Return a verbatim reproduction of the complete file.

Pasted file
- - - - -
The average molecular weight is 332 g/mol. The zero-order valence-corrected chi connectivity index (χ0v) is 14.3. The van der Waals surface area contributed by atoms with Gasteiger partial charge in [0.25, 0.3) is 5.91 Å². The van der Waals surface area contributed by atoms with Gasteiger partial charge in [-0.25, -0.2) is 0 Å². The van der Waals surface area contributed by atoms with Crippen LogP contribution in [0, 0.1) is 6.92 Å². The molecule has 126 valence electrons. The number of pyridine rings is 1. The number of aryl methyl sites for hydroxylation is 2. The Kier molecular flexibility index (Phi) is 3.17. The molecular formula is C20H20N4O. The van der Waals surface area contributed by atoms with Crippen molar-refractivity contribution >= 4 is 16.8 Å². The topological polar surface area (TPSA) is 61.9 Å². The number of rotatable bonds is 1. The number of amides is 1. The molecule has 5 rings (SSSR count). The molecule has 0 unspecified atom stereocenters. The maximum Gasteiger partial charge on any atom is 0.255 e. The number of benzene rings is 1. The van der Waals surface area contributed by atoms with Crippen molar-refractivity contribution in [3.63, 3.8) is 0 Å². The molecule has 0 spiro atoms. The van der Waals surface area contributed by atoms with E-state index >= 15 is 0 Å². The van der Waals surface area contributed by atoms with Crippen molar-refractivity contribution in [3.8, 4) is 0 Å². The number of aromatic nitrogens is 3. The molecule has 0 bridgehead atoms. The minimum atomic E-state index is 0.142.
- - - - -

The average molecular weight is 332 g/mol. The zero-order valence-corrected chi connectivity index (χ0v) is 14.3. The van der Waals surface area contributed by atoms with Gasteiger partial charge in [0.25, 0.3) is 5.91 Å². The van der Waals surface area contributed by atoms with Gasteiger partial charge in [-0.25, -0.2) is 0 Å². The van der Waals surface area contributed by atoms with Crippen LogP contribution in [0, 0.1) is 6.92 Å². The molecule has 126 valence electrons. The number of pyridine rings is 1. The number of aryl methyl sites for hydroxylation is 2. The Kier molecular flexibility index (Phi) is 3.17. The molecular formula is C20H20N4O. The van der Waals surface area contributed by atoms with Crippen molar-refractivity contribution >= 4 is 16.8 Å². The topological polar surface area (TPSA) is 61.9 Å². The number of rotatable bonds is 1. The number of amides is 1. The molecule has 5 rings (SSSR count). The molecule has 0 unspecified atom stereocenters. The maximum Gasteiger partial charge on any atom is 0.255 e. The number of benzene rings is 1. The van der Waals surface area contributed by atoms with Crippen molar-refractivity contribution in [3.63, 3.8) is 0 Å². The molecule has 0 spiro atoms. The van der Waals surface area contributed by atoms with E-state index >= 15 is 0 Å². The van der Waals surface area contributed by atoms with Crippen molar-refractivity contribution in [3.8, 4) is 0 Å². The number of aromatic nitrogens is 3. The molecule has 0 bridgehead atoms. The minimum atomic E-state index is 0.142.